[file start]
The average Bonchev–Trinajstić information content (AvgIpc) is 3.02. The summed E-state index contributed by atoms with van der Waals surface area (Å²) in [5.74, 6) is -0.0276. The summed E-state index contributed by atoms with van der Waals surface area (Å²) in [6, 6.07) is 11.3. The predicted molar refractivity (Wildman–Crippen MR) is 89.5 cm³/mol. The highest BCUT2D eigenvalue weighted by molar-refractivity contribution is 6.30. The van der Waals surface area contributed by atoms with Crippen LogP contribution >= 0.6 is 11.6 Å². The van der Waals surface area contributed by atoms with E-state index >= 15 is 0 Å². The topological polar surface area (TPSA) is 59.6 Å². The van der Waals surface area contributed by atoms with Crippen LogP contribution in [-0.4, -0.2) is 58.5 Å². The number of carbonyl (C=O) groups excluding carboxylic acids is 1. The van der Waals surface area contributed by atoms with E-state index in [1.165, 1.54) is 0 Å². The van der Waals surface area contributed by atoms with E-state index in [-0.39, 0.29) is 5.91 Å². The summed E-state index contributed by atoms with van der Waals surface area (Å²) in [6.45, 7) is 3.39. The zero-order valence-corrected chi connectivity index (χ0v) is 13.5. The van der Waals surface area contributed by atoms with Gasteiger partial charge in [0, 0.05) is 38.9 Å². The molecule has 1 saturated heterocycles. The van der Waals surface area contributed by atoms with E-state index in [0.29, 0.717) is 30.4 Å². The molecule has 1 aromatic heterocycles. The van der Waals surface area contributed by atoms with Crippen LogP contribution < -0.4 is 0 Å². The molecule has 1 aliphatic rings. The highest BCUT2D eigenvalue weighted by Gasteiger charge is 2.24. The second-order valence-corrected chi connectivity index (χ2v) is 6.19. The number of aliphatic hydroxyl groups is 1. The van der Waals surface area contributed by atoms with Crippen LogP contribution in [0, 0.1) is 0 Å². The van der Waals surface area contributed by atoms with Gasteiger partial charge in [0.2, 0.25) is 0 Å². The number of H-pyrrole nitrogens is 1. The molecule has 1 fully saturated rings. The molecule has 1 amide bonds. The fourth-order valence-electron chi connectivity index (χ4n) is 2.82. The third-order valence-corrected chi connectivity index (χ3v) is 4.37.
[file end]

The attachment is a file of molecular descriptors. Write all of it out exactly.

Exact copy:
The average Bonchev–Trinajstić information content (AvgIpc) is 3.02. The summed E-state index contributed by atoms with van der Waals surface area (Å²) in [5.74, 6) is -0.0276. The summed E-state index contributed by atoms with van der Waals surface area (Å²) in [6, 6.07) is 11.3. The predicted molar refractivity (Wildman–Crippen MR) is 89.5 cm³/mol. The highest BCUT2D eigenvalue weighted by molar-refractivity contribution is 6.30. The van der Waals surface area contributed by atoms with Crippen LogP contribution >= 0.6 is 11.6 Å². The van der Waals surface area contributed by atoms with E-state index >= 15 is 0 Å². The topological polar surface area (TPSA) is 59.6 Å². The van der Waals surface area contributed by atoms with Crippen LogP contribution in [-0.4, -0.2) is 58.5 Å². The number of carbonyl (C=O) groups excluding carboxylic acids is 1. The van der Waals surface area contributed by atoms with E-state index in [1.165, 1.54) is 0 Å². The van der Waals surface area contributed by atoms with E-state index in [-0.39, 0.29) is 5.91 Å². The summed E-state index contributed by atoms with van der Waals surface area (Å²) in [6.45, 7) is 3.39. The zero-order valence-corrected chi connectivity index (χ0v) is 13.5. The van der Waals surface area contributed by atoms with Gasteiger partial charge in [0, 0.05) is 38.9 Å². The molecule has 1 saturated heterocycles. The van der Waals surface area contributed by atoms with E-state index in [0.29, 0.717) is 30.4 Å². The molecule has 1 aromatic heterocycles. The van der Waals surface area contributed by atoms with Crippen LogP contribution < -0.4 is 0 Å². The molecule has 1 aliphatic rings. The highest BCUT2D eigenvalue weighted by Gasteiger charge is 2.24. The second-order valence-corrected chi connectivity index (χ2v) is 6.19. The number of aliphatic hydroxyl groups is 1. The van der Waals surface area contributed by atoms with Crippen LogP contribution in [0, 0.1) is 0 Å². The van der Waals surface area contributed by atoms with Gasteiger partial charge in [0.2, 0.25) is 0 Å². The number of H-pyrrole nitrogens is 1. The molecule has 1 fully saturated rings. The molecule has 1 amide bonds. The fourth-order valence-electron chi connectivity index (χ4n) is 2.82. The third-order valence-corrected chi connectivity index (χ3v) is 4.37.